Fibroma Condromixóide

Chondromyxoid Fibroma

Characteristics, Diagnosis and Treatment

Chondromyxoid fibroma is a bone lesion that requires attention due to its local aggressiveness and histological peculiarities. This condition has a number of distinct characteristics that are important for proper diagnosis and treatment.

Chondromyxoid fibroma is characterized by an area of ​​bone rarefaction, generally located eccentrically in the metaphysis of long bones. One of its striking characteristics is the presence of an internal halo of bone sclerosis, which delimits the lesion from normal bone. Furthermore, it is common to observe erosion of the cortical bone, which contributes to the local aggressiveness of the lesion.

From a histological point of view, Chondromyxoid fibroma presents cellular pleomorphism, with areas of chondroid, fibrous tissue and abundant myxoid material. Often, multinucleated giant cells can also be seen, which adds complexity to the diagnosis. It is worth mentioning that this lesion can occur in association with aneurysmal bone cysts, which can influence treatment options and prognosis.

In terms of incidence, Chondromyxoid fibroma tends to occur more frequently in the proximal metaphysis of the tibia, mainly affecting adolescents and young adults. This specific distribution may be useful in the differential diagnosis with other bone lesions.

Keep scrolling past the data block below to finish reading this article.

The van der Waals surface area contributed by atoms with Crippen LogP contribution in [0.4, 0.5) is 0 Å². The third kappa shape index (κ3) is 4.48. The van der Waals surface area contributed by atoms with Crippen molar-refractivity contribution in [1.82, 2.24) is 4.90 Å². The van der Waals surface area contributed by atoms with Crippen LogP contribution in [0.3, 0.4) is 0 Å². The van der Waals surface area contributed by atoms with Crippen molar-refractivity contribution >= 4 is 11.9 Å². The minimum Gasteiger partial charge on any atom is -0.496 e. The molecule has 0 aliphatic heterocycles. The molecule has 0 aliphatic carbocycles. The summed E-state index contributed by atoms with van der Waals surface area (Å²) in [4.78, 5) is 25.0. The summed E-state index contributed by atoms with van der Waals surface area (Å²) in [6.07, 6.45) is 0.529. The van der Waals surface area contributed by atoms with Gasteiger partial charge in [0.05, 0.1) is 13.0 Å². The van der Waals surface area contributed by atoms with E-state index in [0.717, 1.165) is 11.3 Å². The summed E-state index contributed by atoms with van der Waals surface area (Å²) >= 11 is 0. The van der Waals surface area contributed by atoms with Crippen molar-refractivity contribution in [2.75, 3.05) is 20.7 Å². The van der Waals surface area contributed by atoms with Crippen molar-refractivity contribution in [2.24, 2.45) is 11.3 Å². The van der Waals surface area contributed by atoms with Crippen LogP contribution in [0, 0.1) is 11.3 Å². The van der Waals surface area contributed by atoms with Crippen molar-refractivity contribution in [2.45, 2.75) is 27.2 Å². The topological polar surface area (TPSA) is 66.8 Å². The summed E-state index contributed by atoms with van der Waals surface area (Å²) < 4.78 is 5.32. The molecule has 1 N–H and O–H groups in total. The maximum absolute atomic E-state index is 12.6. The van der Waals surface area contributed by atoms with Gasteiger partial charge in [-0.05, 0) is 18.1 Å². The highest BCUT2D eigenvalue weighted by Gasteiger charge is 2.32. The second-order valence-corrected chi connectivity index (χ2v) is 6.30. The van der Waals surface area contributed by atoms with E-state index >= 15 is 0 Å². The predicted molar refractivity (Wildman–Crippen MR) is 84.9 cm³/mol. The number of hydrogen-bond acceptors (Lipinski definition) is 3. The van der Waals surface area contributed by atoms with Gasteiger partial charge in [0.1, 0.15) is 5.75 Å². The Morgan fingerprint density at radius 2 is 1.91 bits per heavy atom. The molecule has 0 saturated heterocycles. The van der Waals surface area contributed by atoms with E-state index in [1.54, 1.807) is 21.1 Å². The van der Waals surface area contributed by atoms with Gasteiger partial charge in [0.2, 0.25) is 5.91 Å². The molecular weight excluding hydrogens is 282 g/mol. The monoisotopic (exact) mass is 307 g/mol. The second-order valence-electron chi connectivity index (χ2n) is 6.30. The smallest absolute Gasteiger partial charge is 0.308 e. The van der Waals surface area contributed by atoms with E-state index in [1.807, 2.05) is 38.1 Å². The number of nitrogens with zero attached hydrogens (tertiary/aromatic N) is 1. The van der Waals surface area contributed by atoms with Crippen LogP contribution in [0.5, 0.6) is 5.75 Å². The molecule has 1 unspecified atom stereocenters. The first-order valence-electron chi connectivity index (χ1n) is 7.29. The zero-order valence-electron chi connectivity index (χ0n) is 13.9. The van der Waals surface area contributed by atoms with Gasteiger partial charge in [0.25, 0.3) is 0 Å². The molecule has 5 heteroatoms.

The treatment of Chondromyxoid Fibroma is mainly surgical. Generally, partial parietal resection of the lesion is performed, accompanied by local adjuvants, such as phenol, electrothermia or liquid nitrogen, and bone grafting, when indicated, in addition to filling the cavity with orthopedic cement or bone substitutes. In more advanced cases, segmental resection may be necessary. Curettage can also be used in joint regions, but must be carried out carefully to avoid recurrences.

In summary, Chondromyxoid fibroma is an uncommon bone lesion, but one that requires attention due to its local aggressiveness and potential for recurrence. Early diagnosis and appropriate treatment are essential to ensure good clinical evolution and prevent long-term complications.

Author: Prof. Dr. Pedro Péricles Ribeiro Baptista

 Orthopedic Oncosurgery at the Dr. Arnaldo Vieira de Carvalho Cancer Institute

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